Working at Hotel Vermont does have its perks. We like to visit as many of our farmers, vendors and purveyors as possible, helping us to better relay the story behind each product to our guests. Every six weeks or so, we load up the van and set out to the back roads of Vermont for a staff field trip.
This trip we drove up to Greensboro in the Northeast Kingdom of Vermont, about a two-hour drive from Burlington, to meet with the folks at the award-winning cheese Cellars at Jasper Hill Farm, Todd Hardy from Honey Gardens, and the beer masters at Hill Farmstead Brewery.
Greeted by the sweet sounds of grazing cows, we pulled into Jasper Hill Farm to meet with their expert cheese makers. Jasper Hill Farm is a working farm with an on-site creamery that produces world-class cheese. The farm milks a herd of about 45 Ayrshire cows. Being a pasture dairy farm, the cows graze as the weather permits: roughly from May – October.
The Kehler brothers, Andy and Mateo, bought the Jasper Hill Farm in 1998 and have since learned the trade of farming and cheese making. The milk produced on the farm goes into batches of their cheese, however the Jasper Hill Creamery also uses milk from other Vermont farms (each cheese in their collection is made from a single herd of cows) to make their cheese well as using the cellars to store and age cheese made from the other dairies.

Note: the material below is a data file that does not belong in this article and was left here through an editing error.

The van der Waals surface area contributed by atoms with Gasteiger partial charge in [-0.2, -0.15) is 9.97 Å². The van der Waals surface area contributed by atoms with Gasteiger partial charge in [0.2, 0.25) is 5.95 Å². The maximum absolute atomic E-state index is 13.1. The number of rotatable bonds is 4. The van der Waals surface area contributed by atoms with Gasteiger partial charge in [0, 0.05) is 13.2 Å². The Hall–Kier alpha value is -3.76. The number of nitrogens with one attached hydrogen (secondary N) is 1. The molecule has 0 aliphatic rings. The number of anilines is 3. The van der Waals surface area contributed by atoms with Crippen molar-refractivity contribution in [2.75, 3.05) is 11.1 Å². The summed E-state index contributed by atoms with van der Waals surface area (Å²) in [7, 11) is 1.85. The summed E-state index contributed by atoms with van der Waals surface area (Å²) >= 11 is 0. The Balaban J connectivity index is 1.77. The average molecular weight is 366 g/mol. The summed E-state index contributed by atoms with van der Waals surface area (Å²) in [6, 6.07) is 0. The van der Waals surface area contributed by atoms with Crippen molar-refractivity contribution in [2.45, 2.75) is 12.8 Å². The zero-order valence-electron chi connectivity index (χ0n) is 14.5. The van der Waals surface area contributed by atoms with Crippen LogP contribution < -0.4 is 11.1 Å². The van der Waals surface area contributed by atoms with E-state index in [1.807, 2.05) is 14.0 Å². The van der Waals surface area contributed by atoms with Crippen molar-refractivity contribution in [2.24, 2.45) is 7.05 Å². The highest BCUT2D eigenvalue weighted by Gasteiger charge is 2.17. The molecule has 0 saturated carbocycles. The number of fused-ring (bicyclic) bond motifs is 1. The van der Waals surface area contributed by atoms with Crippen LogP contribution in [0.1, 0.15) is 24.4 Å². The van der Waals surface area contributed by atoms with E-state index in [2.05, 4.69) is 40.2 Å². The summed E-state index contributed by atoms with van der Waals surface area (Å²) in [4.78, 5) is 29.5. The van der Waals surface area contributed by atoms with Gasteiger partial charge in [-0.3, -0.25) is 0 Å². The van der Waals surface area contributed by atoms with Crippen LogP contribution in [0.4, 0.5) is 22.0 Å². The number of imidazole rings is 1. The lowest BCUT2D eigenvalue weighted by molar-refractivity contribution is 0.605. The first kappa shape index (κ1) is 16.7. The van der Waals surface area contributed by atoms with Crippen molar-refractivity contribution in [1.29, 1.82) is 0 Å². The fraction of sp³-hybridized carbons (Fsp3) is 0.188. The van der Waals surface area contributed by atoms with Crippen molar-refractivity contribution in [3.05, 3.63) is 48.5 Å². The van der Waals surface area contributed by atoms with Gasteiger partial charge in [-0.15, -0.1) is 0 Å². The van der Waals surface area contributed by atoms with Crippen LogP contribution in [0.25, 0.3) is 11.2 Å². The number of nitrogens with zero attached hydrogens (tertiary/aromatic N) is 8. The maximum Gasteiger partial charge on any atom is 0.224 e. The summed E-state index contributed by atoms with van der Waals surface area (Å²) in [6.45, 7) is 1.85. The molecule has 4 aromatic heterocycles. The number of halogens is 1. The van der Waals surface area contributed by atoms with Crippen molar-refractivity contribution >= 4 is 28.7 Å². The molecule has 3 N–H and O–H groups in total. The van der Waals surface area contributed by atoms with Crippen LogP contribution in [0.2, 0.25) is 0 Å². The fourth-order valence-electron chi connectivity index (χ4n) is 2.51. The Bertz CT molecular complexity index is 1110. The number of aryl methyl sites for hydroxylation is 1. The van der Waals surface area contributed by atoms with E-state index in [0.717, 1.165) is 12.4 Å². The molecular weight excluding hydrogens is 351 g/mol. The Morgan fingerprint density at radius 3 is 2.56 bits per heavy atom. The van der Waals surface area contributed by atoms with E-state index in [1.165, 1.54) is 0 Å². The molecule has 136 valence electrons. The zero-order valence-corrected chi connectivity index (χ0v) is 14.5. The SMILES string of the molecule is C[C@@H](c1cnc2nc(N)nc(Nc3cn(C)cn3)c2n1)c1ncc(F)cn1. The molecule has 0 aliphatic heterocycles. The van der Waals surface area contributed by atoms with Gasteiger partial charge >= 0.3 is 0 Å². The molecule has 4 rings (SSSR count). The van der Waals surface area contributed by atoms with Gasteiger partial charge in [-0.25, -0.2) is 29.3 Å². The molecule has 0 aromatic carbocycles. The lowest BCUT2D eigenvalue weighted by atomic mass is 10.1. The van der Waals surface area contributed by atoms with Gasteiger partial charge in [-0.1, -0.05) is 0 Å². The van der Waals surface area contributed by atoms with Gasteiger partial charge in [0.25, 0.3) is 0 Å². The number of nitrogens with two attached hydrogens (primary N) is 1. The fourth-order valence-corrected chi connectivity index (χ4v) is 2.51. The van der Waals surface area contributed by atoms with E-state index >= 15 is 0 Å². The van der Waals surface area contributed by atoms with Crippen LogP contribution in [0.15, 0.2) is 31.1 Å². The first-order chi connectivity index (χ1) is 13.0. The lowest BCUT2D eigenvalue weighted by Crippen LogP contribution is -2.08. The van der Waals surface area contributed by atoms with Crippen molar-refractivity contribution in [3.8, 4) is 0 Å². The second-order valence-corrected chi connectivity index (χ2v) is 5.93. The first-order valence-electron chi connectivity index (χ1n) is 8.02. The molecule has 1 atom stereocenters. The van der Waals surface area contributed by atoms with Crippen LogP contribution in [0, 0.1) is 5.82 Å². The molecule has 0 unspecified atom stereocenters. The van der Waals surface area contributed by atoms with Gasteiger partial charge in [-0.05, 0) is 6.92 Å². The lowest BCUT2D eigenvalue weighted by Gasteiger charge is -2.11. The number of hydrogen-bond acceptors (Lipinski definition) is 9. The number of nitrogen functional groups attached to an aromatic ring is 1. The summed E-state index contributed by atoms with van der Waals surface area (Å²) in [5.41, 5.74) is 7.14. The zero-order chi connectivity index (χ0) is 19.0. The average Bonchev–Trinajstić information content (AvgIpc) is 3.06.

We toured the facilities and learned about the science behind the cheese-making process. Jasper Hill is on the cutting edge of cheese microbiology, working with scientists to help explore the microbial communities that help turn milk into cheese. We also learned about their new “Green Machine,” a process, which converts manure and compost into methane that then heats hot water for the building.
We visited six out of the seven cheese cellars. Each cellar houses specific cheeses, making sure that the temperature, humidity and microbes are perfectly conditioned to the cheese within. Cheeses mature differently based on the microbes in the air, so it’s important that the cheese does not become contaminated. Currently, the Cellars is producing twelve types of cheese using six producers and six herds. Their cheese is all cows milk-based and ranges from bleu cheese to French brie to an Alpine cheese. Most recently, Bayley Hazen Blue cheese has been named World’s Best Unpasteurized Cheese by a panel of international judges at the World Cheese Awards.
Thanks so much to the staff at Jasper Hill for hosting us! We hope to be back soon!